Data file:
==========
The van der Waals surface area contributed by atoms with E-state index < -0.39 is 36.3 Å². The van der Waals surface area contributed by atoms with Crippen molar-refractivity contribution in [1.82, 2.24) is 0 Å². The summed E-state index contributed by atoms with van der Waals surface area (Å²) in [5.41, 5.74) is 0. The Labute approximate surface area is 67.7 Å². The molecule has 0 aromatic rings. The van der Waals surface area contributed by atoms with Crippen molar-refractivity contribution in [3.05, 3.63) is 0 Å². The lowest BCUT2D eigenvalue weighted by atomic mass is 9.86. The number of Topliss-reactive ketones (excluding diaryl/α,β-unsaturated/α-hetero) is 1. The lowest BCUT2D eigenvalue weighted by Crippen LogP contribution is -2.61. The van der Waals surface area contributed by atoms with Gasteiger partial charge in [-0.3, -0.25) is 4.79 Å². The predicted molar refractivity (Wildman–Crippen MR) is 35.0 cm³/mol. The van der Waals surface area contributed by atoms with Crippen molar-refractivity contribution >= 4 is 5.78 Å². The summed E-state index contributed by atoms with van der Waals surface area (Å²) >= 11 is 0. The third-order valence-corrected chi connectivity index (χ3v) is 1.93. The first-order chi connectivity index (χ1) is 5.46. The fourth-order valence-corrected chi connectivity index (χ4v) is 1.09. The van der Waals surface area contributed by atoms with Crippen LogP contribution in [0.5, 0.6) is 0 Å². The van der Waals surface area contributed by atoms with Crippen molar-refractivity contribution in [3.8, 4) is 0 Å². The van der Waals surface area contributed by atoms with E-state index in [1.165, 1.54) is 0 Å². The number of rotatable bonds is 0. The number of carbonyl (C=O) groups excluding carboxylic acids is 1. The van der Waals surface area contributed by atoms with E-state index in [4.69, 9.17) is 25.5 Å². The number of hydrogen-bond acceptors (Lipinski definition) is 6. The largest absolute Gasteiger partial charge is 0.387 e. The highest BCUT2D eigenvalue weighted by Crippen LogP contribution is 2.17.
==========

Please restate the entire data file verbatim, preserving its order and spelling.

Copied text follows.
The van der Waals surface area contributed by atoms with E-state index < -0.39 is 36.3 Å². The van der Waals surface area contributed by atoms with Crippen molar-refractivity contribution in [1.82, 2.24) is 0 Å². The summed E-state index contributed by atoms with van der Waals surface area (Å²) in [5.41, 5.74) is 0. The Labute approximate surface area is 67.7 Å². The molecule has 0 aromatic rings. The van der Waals surface area contributed by atoms with Crippen molar-refractivity contribution in [3.05, 3.63) is 0 Å². The lowest BCUT2D eigenvalue weighted by atomic mass is 9.86. The number of Topliss-reactive ketones (excluding diaryl/α,β-unsaturated/α-hetero) is 1. The lowest BCUT2D eigenvalue weighted by Crippen LogP contribution is -2.61. The van der Waals surface area contributed by atoms with Gasteiger partial charge in [-0.3, -0.25) is 4.79 Å². The predicted molar refractivity (Wildman–Crippen MR) is 35.0 cm³/mol. The van der Waals surface area contributed by atoms with Crippen molar-refractivity contribution >= 4 is 5.78 Å². The summed E-state index contributed by atoms with van der Waals surface area (Å²) >= 11 is 0. The third-order valence-corrected chi connectivity index (χ3v) is 1.93. The first-order chi connectivity index (χ1) is 5.46. The fourth-order valence-corrected chi connectivity index (χ4v) is 1.09. The van der Waals surface area contributed by atoms with Crippen LogP contribution in [0.5, 0.6) is 0 Å². The van der Waals surface area contributed by atoms with Crippen molar-refractivity contribution in [3.8, 4) is 0 Å². The van der Waals surface area contributed by atoms with E-state index in [1.165, 1.54) is 0 Å². The number of rotatable bonds is 0. The number of carbonyl (C=O) groups excluding carboxylic acids is 1. The van der Waals surface area contributed by atoms with E-state index in [4.69, 9.17) is 25.5 Å². The number of hydrogen-bond acceptors (Lipinski definition) is 6. The largest absolute Gasteiger partial charge is 0.387 e. The highest BCUT2D eigenvalue weighted by Crippen LogP contribution is 2.17.